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Old 03-30-2013, 09:53 AM   #1
TucsonStan OP
Joined: Feb 2013
Location: Tucson, Arizona
Oddometer: 49 Helix!

I was going to call this ride report, "Long way Around" but I felt that Ewan Macgregor and Charlie Boorman have pretty much beaten that title to death. Another idea was to call it, "Going East to Go West", since I riding from Tucson, Az to Redondo Beach, California, by way of a whole lotta points that are east of here. As you can see, I finally settled on " Helix! By the time the ride is over, I think I'll have covered around 8000 miles over 45 days. My other half says I'm limited to 7 weeks for the trip so I've actually got 4 days to spare.

This trip actually started in a motel conference room, 18 months ago, in Barstow, California. A bunch of good folks, who'd just finished the first 3-lap scooter race around the Salton Sea, were polishing off way too many adult beverages. Amongst all those adult beverages, somebody suggested that we all get together in 2013 and recreate the original Brock Yates Cannonball Baker Sea-to-Sea Memorial Trophy Dash or whatever it was called. Remember, there was more than ample alcohol in that motel conference room.

And so a race was born!

As a guy who'd rather ride 200 miles (one way!) to lunch than ride to a restaurant down the block, I was in. It didn't make a difference to me where we started from or how much it cost, I was in.

Just like the original, it was decided that the race would start at the Red Ball Garage in Manhattan and finish at the Portofino Inn in Redondo Beach, California. The entry fee would be $99, of which 10% would be donated to the Wounded Warrior Project.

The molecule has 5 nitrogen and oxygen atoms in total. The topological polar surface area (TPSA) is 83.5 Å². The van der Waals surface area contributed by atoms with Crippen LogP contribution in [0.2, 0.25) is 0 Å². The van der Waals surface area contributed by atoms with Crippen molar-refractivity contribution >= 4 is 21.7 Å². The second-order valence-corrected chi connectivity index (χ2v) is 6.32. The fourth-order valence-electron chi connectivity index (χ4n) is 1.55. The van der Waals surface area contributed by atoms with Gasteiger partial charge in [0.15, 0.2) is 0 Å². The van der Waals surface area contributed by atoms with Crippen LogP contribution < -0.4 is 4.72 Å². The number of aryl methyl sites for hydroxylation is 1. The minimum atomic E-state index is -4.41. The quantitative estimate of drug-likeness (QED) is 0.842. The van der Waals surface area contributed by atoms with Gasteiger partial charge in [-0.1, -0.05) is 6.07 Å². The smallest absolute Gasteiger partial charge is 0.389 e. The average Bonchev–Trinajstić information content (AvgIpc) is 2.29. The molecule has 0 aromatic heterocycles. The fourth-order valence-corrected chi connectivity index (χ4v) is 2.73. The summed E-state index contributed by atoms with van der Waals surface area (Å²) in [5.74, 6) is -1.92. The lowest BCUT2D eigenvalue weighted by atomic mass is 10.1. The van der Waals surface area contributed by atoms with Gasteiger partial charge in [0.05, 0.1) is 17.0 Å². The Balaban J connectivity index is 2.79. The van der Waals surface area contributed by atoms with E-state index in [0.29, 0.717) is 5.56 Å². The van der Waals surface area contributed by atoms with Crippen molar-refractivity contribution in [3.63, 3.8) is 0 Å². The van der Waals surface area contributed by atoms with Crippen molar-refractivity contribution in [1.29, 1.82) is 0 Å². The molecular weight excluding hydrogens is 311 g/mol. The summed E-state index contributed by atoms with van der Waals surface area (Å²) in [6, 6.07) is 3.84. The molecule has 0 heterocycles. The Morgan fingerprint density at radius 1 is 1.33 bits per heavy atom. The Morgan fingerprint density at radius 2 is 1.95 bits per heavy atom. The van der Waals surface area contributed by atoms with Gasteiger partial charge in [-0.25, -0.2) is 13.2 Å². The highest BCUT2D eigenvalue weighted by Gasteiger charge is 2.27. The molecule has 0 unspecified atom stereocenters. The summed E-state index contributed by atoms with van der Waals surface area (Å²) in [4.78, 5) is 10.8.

In the original there were no rules. It was one vehicle, at least two drivers per vehicle, see you in Redondo Beach. With scooters, there are a few minor rules. One scooter, one rider, no sidecars. Unlike the original which was run for pride and bragging rights, there will be prizes in this one. I think the prize for winning will be $1000. There are also prizes for winning your class. If you win your class, there are 5 classes, you get $200. So, the overall winner will walk/ride away with a cool $1200. It could be more because if there are no entries in a class, that prize money will be split between the other classes with entrants.

So, the date was set, the entry fee was established, now all I had to do was wait a year and half. Well, cut forward 17 months and here we are, I haven't even starting packing and this trip starts tomorrow!

Before I go on, I want everybody to know that I'm well aware that this Cannonball race, known as the Real Cannonball, has stirred up a lot of controversy in the scooter community by calling itself the Real Cannonball.
I know that there's another race, known as The Scooter Cannonball. I not writing this ride report to piss anybody off. I'm planning on entering The Scooter Cannonball when it's run next year. If you have feelings about one race or the other, let's leave those feelings out of the comments. I'm a rider/racer and I'd prefer to not to get bogged down with the politics of who's right or wrong. Who really cares, let's ride.......

THE RIDE........

It's a 2001 Honda Helix. This happens to be my trophies from the Salton Sea race. Second overall and first in class.
This was not my first choice for a ride. I also have a somewhat ratted out 2000 Honda Helix, which was my first choice. However, I took it to my local Honda dealer to get some work done and it took them two weeks to tell me that they didn't have a some specialized tool to work on a scooter that Honda started making in 1986! How does that happen? Anyway, they told me they'd ordered the tool but it would take 5 days to get here. They said the scooter would be ready around April 4/5. Great!...I'm leaving 3-31, tomorrow. This is the reason that a person needs two of whatever it is that their riding.

This was what I wanted to ride......

It's a somewhat ratted out 2000 Honda Helix. It's what you'd get if you put a little boy Helix in a room with a little girl Ruckus. I call it a Helkus.

THE ROUTE.......

Going east to go west. When I leave in the morning, I'm heading to Las Cruces, by the back roads, to see an aunt. She's told me that every time I pass through Las Cruces, I'd better stop or it'll be the last time I ever pass through Las Cruces. From there, it's on through El Paso to pickup Hwy 90 in Van Horn, TX. I'll be heading towards Brownsville.